3. Find the perfect boot? Buy two. Although the manufacturers we listed have offered some models for a decade or more, many manufacturers change their designs every two or three seasons. Never assume your favorite boots will be around in two years.

Irish Setter

Photograph by Peter B. Mathiesen


The Drifter weighs a mere 15 ounces for a size 9, the lightest boot in Irish Setter’s history and the lightest boot in our group. This low-cut trail boot is well suited for day hikes with a light backpack.

The lacing provides a tailored fit around the upper of the foot, while the generously padded tongue is so comfortable they are ideal for urban walking on concrete or attacking moderately rocky trials.

These boots require no break-in time and for most applications you’ll forget you have them on.

Sizing: 8-12, 13, 14; medium and wide widths.

SRP: $144.59.


Photograph by Peter B. Mathiesen


Irish Setter introduced the Ravine only two years ago and the model has been so popular the company continues to expand its lineup. For most hikers, this boot will be slip-it-on-and-go. The excellent lacing system stays locked, enabling the wearer to customize the upper quickly for a perfect fit.

Using super-durable fabrics, the boot has an armored toe, and an upper made of suede leather and hardwearing nylon fabric. The top has generous padding at the ankle; a dual-density midsole offers impressive shock abortion and stability. There’s additional torsion control to help with uneven surfaces and the soles are grippy as hell. This boot will not disappoint.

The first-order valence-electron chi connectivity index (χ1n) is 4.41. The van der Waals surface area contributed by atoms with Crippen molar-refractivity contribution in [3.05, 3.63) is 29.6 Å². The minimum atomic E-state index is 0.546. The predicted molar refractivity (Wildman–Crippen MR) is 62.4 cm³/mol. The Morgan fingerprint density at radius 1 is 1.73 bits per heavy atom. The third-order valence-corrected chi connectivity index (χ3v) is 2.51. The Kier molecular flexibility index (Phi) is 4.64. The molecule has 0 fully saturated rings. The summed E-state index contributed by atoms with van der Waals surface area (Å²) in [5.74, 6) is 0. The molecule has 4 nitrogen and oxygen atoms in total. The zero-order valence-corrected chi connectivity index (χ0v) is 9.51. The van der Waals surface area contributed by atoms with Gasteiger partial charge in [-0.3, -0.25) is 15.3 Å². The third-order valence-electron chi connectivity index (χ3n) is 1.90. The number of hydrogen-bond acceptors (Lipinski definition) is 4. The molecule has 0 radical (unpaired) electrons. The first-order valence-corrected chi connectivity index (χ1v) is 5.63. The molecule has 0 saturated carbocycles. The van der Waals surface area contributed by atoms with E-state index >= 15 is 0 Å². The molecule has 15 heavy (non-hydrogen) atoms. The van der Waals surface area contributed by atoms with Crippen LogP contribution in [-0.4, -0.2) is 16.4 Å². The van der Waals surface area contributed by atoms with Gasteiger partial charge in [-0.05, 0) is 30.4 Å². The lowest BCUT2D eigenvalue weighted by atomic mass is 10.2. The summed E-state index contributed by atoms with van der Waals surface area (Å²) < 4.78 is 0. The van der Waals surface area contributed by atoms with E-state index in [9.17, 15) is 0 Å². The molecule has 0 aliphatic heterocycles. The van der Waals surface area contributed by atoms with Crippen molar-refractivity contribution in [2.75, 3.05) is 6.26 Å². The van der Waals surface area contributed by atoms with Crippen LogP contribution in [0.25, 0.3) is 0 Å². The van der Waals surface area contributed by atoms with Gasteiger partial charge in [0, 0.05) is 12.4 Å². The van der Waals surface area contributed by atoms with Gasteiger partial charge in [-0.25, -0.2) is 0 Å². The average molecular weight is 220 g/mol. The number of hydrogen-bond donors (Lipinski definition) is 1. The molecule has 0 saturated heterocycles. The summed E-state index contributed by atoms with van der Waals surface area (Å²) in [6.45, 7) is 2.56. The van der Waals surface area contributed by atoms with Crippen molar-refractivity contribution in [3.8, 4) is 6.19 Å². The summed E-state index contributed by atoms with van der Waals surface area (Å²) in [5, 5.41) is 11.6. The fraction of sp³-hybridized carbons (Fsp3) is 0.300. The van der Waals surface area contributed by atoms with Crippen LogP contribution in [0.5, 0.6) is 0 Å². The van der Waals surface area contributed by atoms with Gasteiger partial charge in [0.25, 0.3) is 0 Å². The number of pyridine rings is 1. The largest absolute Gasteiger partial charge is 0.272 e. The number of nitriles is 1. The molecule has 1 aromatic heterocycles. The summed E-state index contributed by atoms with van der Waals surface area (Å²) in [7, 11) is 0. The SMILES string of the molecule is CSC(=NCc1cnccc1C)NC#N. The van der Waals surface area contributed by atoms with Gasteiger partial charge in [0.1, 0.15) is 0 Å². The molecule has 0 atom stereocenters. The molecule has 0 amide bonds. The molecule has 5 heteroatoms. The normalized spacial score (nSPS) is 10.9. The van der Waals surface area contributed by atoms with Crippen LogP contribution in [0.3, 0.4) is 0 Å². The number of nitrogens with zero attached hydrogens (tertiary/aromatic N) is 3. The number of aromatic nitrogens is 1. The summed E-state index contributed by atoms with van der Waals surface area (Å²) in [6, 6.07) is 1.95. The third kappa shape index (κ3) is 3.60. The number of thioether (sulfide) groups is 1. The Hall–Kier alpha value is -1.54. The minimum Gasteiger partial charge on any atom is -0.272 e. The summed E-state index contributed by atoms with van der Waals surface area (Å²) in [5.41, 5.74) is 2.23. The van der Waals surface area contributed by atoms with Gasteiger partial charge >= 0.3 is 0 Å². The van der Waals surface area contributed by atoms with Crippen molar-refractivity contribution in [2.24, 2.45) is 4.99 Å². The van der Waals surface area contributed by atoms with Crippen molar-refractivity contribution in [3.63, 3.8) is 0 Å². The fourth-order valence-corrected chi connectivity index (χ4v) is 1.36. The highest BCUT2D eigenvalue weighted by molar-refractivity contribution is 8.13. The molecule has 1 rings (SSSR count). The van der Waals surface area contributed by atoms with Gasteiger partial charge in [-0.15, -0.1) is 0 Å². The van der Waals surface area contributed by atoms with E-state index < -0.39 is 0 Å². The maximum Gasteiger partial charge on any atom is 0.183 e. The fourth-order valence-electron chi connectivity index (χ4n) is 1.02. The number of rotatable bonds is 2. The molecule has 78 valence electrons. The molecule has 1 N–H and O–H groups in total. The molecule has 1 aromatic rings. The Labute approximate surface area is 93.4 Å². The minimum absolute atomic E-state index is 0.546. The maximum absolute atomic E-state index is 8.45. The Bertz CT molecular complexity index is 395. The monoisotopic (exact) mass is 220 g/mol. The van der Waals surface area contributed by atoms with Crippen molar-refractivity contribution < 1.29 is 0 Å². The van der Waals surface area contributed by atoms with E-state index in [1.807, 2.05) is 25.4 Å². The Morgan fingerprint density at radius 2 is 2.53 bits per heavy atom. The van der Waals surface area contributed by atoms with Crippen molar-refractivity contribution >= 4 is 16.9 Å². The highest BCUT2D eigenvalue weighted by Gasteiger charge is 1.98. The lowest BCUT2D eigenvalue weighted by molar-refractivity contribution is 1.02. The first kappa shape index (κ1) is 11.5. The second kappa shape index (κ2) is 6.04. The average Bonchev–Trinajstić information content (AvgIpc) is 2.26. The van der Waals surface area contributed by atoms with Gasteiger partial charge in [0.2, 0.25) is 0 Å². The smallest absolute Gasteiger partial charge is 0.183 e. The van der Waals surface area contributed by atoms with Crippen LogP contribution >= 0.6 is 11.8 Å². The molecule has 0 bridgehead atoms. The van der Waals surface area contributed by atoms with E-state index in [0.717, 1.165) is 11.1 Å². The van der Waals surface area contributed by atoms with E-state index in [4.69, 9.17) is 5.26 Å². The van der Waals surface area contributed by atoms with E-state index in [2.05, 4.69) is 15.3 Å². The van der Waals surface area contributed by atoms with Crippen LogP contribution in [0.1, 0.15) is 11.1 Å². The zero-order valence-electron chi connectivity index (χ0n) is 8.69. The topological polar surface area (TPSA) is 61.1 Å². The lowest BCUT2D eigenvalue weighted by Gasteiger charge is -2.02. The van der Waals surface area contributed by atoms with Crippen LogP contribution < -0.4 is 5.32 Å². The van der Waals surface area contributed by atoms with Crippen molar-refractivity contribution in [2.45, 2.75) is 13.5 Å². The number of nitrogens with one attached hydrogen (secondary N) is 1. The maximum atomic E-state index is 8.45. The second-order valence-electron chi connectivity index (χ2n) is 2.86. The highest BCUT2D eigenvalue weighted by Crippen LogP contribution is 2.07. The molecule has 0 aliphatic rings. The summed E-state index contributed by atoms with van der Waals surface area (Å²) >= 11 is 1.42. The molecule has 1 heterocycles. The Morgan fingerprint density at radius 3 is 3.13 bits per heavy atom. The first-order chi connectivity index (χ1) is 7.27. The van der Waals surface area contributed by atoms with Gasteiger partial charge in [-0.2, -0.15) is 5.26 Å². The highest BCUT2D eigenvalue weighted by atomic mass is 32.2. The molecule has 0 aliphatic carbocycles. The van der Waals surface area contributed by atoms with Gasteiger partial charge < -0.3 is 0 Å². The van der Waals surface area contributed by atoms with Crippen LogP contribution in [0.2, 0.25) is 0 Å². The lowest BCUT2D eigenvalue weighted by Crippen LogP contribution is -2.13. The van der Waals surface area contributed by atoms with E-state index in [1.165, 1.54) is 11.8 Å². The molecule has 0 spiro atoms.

Sizing: 8-11.5, 12, 13, 14, medium width; 8-11.5, wide.

SRP: $179.99.


Photograph by Peter B. Mathiesen

Sesto GTX

This boot is light and delivers the classic Lowa support via the proprietary Mono Wrap midsole. The boots are at home in hard conditions and offer good durability with a mix of suede leather and nylon. With little to no break-in time required, the Sesto is a great choice for moderate day hikes with a lighter pack. The Multicross Evo soles are sticky, performing well in slick conditions. This boot is highly capable and comfortable right out of the box.

Sizing: 7.5-12, 13, 14, narrow or wide widths.

SRP: $185.00.


Photograph by Peter B. Mathiesen

Renegade GTX

The Renegade GTX is one of the first molded-sole leather hiking boots to meet rigorous standards set by hunters and hikers worldwide. These are reasonably light boots offering serious support with Lowa’s Mono Wrap midsole. The insoles are infused with gel yet are supportive enough to carry a medium pack. The Vibram soles offer great performance in gravel, rock and dirt. The boots have been in the Lowa line for nearly a decade—a testament to their popularity.

Sizing: 7.5-12, 13, 14, 15, 16; narrow or wide.

SRP: $230.00.

Getting The Most Out Of Your Boots

Once you’ve chosen a pair boots, there are some footwear fundamentals to help you maximize mileage and comfort. Let’s start with socks.